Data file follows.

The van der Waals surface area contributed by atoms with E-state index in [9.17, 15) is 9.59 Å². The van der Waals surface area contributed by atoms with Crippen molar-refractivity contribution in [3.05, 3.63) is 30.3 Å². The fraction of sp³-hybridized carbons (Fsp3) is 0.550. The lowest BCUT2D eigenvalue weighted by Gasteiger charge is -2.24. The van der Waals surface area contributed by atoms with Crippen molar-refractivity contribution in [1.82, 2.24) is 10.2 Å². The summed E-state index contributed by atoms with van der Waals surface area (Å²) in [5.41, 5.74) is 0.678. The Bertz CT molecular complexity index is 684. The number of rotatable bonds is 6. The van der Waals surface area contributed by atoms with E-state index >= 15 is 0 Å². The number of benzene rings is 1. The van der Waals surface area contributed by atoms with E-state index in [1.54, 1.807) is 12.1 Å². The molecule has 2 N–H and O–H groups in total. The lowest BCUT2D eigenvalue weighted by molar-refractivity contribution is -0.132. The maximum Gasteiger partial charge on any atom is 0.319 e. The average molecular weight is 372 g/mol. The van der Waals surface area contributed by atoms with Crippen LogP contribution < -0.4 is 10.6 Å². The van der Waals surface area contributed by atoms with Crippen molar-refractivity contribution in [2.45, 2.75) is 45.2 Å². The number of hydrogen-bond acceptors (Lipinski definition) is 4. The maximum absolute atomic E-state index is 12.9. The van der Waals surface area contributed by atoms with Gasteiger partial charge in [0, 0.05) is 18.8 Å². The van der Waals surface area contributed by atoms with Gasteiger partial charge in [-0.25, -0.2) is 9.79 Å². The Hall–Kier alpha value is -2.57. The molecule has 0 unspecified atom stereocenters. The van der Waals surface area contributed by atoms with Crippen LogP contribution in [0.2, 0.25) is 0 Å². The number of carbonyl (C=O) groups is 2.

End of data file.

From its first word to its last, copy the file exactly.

The van der Waals surface area contributed by atoms with E-state index in [9.17, 15) is 9.59 Å². The van der Waals surface area contributed by atoms with Crippen molar-refractivity contribution in [3.05, 3.63) is 30.3 Å². The fraction of sp³-hybridized carbons (Fsp3) is 0.550. The lowest BCUT2D eigenvalue weighted by Gasteiger charge is -2.24. The van der Waals surface area contributed by atoms with Crippen molar-refractivity contribution in [1.82, 2.24) is 10.2 Å². The summed E-state index contributed by atoms with van der Waals surface area (Å²) in [5.41, 5.74) is 0.678. The Bertz CT molecular complexity index is 684. The number of rotatable bonds is 6. The van der Waals surface area contributed by atoms with E-state index >= 15 is 0 Å². The number of benzene rings is 1. The van der Waals surface area contributed by atoms with E-state index in [1.54, 1.807) is 12.1 Å². The molecule has 2 N–H and O–H groups in total. The lowest BCUT2D eigenvalue weighted by molar-refractivity contribution is -0.132. The maximum Gasteiger partial charge on any atom is 0.319 e. The average molecular weight is 372 g/mol. The van der Waals surface area contributed by atoms with Crippen LogP contribution < -0.4 is 10.6 Å². The van der Waals surface area contributed by atoms with Crippen molar-refractivity contribution in [2.45, 2.75) is 45.2 Å². The number of hydrogen-bond acceptors (Lipinski definition) is 4. The maximum absolute atomic E-state index is 12.9. The van der Waals surface area contributed by atoms with Gasteiger partial charge in [0, 0.05) is 18.8 Å². The van der Waals surface area contributed by atoms with Gasteiger partial charge in [-0.25, -0.2) is 9.79 Å². The Hall–Kier alpha value is -2.57. The molecule has 0 unspecified atom stereocenters. The van der Waals surface area contributed by atoms with Crippen LogP contribution in [0.2, 0.25) is 0 Å². The number of carbonyl (C=O) groups is 2.